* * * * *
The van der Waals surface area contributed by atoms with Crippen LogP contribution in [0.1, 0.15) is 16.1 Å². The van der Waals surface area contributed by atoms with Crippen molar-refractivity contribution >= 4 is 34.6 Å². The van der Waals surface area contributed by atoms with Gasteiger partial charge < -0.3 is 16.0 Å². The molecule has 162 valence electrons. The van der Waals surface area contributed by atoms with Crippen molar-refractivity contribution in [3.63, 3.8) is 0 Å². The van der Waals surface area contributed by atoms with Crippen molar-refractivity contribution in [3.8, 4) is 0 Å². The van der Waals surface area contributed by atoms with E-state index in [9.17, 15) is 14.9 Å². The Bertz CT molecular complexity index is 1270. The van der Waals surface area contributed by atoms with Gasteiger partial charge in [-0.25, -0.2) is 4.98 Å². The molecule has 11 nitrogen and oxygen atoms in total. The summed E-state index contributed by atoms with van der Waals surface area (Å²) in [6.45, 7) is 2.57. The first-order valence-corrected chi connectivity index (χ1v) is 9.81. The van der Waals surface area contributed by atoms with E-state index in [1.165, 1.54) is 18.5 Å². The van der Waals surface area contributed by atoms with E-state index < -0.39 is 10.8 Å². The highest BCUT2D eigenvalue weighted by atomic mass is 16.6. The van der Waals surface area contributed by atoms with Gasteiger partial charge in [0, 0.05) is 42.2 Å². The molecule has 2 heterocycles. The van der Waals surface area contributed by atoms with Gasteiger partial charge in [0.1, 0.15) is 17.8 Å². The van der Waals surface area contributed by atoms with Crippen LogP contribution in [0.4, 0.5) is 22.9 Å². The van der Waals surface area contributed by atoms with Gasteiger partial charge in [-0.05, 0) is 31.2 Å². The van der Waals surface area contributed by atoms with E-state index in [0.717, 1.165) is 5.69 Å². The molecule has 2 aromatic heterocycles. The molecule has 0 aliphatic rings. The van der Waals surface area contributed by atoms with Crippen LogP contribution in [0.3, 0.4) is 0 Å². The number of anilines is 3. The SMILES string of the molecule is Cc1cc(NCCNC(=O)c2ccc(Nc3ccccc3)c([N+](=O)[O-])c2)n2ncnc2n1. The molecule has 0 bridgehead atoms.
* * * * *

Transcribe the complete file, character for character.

The van der Waals surface area contributed by atoms with Crippen LogP contribution in [0.1, 0.15) is 16.1 Å². The van der Waals surface area contributed by atoms with Crippen molar-refractivity contribution >= 4 is 34.6 Å². The van der Waals surface area contributed by atoms with Gasteiger partial charge < -0.3 is 16.0 Å². The molecule has 162 valence electrons. The van der Waals surface area contributed by atoms with Crippen molar-refractivity contribution in [3.63, 3.8) is 0 Å². The van der Waals surface area contributed by atoms with Crippen molar-refractivity contribution in [3.8, 4) is 0 Å². The van der Waals surface area contributed by atoms with E-state index in [9.17, 15) is 14.9 Å². The Bertz CT molecular complexity index is 1270. The van der Waals surface area contributed by atoms with Gasteiger partial charge in [-0.25, -0.2) is 4.98 Å². The molecule has 11 nitrogen and oxygen atoms in total. The summed E-state index contributed by atoms with van der Waals surface area (Å²) in [6.45, 7) is 2.57. The first-order valence-corrected chi connectivity index (χ1v) is 9.81. The van der Waals surface area contributed by atoms with E-state index in [1.165, 1.54) is 18.5 Å². The van der Waals surface area contributed by atoms with E-state index < -0.39 is 10.8 Å². The highest BCUT2D eigenvalue weighted by atomic mass is 16.6. The van der Waals surface area contributed by atoms with Gasteiger partial charge in [0, 0.05) is 42.2 Å². The molecule has 2 heterocycles. The van der Waals surface area contributed by atoms with Gasteiger partial charge in [0.1, 0.15) is 17.8 Å². The van der Waals surface area contributed by atoms with Crippen LogP contribution in [0.4, 0.5) is 22.9 Å². The van der Waals surface area contributed by atoms with Gasteiger partial charge in [-0.05, 0) is 31.2 Å². The van der Waals surface area contributed by atoms with E-state index in [0.717, 1.165) is 5.69 Å². The molecule has 2 aromatic heterocycles. The molecule has 0 aliphatic rings. The van der Waals surface area contributed by atoms with Crippen LogP contribution in [0.3, 0.4) is 0 Å². The number of anilines is 3. The SMILES string of the molecule is Cc1cc(NCCNC(=O)c2ccc(Nc3ccccc3)c([N+](=O)[O-])c2)n2ncnc2n1. The molecule has 0 bridgehead atoms.